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Coexistence Praxis: The Role of Resource Managers in Wolf-Livestock Interactions on Federal Lands

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In resource management, new terms are frequently introduced, reflecting ongoing evolution in the theory and practice of ecology and governance. Yet understandings of what new concepts mean, for whom, and what they imply for management on the ground can vary widely. Coexistence—a prominent concept within the literature and practices around human-wildlife conflict and predator management—is one such term: widely invoked and yet poorly defined. While for some coexistence is the latest paradigm in improving human-wildlife relations, the concept remains debated and indeed even hotly contested by others—particularly on the multiple-use public lands of the American West, where gray wolf conservation, livestock production, and the claims of diverse stakeholders share space.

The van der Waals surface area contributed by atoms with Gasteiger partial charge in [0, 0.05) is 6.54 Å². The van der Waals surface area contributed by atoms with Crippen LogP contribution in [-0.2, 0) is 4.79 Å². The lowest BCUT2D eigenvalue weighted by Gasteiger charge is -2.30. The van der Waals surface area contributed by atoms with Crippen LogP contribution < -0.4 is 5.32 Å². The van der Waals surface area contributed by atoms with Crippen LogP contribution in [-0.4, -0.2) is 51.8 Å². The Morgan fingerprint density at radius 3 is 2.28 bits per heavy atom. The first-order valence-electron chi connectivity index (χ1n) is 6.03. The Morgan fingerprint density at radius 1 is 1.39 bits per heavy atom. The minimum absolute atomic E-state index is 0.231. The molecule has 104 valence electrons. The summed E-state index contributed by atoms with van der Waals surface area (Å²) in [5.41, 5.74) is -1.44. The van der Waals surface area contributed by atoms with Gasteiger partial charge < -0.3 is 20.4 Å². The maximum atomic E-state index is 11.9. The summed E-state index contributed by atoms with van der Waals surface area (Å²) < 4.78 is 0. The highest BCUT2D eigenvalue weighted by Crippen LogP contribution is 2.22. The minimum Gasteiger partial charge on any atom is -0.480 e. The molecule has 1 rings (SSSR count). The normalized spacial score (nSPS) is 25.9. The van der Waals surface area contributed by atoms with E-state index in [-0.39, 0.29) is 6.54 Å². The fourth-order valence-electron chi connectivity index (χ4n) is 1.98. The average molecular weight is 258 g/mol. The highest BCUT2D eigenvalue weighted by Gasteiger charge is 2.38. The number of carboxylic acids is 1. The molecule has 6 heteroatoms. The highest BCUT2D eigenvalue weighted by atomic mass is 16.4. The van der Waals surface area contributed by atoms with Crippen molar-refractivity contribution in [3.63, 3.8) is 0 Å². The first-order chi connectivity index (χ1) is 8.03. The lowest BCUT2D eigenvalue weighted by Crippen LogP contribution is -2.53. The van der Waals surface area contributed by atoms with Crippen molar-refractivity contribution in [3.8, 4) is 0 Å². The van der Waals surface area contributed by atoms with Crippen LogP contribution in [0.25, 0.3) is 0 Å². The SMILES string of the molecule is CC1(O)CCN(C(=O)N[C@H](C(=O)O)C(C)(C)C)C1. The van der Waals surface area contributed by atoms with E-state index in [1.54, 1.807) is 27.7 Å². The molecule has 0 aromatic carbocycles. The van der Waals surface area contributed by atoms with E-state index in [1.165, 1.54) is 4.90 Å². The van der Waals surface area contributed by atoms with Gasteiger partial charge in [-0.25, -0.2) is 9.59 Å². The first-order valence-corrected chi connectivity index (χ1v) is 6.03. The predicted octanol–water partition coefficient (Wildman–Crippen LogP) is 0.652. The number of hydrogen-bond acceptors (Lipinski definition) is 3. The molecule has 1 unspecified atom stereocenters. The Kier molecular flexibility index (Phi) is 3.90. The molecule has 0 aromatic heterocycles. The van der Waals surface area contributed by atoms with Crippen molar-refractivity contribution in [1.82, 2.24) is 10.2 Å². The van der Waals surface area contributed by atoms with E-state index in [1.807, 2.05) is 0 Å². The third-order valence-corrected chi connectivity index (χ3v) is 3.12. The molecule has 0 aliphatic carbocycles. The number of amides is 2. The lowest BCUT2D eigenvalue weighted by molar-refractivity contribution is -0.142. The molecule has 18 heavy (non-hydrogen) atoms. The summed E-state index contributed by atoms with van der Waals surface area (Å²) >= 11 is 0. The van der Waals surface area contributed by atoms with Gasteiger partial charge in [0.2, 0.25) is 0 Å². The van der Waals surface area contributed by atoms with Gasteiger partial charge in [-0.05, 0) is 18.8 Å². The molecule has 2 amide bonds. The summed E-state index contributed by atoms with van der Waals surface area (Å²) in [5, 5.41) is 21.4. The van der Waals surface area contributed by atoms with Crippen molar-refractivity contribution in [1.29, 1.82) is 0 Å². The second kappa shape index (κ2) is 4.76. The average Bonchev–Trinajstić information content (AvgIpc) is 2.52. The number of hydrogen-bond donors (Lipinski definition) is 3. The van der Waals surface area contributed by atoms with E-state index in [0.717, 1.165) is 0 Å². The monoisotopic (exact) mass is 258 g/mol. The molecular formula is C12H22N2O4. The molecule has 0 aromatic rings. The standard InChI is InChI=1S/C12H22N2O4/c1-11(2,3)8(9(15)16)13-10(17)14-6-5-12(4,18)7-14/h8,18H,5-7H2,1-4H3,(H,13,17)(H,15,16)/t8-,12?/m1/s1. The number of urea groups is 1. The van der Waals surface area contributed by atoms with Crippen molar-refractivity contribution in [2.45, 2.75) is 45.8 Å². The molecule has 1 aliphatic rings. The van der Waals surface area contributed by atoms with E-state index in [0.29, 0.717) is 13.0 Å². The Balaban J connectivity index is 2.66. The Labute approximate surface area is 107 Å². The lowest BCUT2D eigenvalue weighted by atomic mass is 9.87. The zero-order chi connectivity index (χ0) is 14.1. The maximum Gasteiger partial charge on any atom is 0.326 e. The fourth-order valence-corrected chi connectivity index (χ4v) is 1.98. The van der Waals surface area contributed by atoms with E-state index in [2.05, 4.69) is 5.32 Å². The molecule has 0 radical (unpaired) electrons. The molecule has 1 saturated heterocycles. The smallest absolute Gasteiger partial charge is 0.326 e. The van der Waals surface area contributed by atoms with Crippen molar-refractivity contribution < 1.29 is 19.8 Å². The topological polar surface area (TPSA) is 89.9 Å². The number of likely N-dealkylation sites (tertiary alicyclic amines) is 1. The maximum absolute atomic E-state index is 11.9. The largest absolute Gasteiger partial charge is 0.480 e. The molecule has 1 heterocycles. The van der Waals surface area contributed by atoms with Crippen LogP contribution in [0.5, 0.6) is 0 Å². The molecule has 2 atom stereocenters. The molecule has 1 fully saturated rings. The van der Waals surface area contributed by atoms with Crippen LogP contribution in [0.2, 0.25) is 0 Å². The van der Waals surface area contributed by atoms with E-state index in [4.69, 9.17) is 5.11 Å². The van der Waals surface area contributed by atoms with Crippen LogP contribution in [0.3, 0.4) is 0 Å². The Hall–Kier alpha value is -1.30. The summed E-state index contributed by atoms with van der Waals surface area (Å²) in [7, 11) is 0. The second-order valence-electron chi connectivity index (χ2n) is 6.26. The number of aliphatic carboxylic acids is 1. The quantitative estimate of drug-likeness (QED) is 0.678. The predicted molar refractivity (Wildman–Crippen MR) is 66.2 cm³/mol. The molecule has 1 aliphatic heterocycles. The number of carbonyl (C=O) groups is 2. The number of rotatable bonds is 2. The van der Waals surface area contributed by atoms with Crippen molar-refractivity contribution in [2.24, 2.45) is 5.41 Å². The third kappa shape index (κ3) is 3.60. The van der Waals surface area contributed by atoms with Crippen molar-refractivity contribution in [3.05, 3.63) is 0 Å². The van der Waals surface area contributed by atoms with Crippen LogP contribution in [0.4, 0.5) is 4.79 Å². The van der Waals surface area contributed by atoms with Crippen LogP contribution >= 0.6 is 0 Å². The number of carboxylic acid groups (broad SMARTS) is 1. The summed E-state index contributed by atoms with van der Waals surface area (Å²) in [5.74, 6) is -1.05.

The multiple meanings of coexistence present serious challenges for conservation practice, as what the concept implies or requires can be contested by those most central to its implementation. In this study we examine wolf-livestock management—a classic case of human-wildlife conflict—by focusing on the experiences and perspectives of U.S. Forest Service (USFS) managers. We reviewed coexistence’s multivalence in the literature, complementing semi-structured interviews conducted with USFS employees on case study forests from across the western states. Through this, we highlight the complexity and multi-dimensionality of the concept, and the unique yet under-explored perspective that resource managers bring to these debates.

This work draws on insights from political ecology to emphasize the situatedness of manager practice—taking place within a broader set of relations and contextual pressures—while extending political ecologists’ traditional focus on the resource user to a concern with the resource manager as a key actor in environmental conflicts. Through our engagement with the experiences and perceptions of USFS managers, who must balance conservation aims with long-established land uses like livestock grazing, we hope to clarify the various dimensions of coexistence. Our hope is that this work thus increases the possibility for empathy and collaboration among managers and stakeholders engaged in this complex socio-ecological challenge.

Document: fcosc-02-707068.pdf  PDF icon

Author(s): Jeff Vance Martin, Kathleen Epstein, Robert M. Anderson and Susan Charnley

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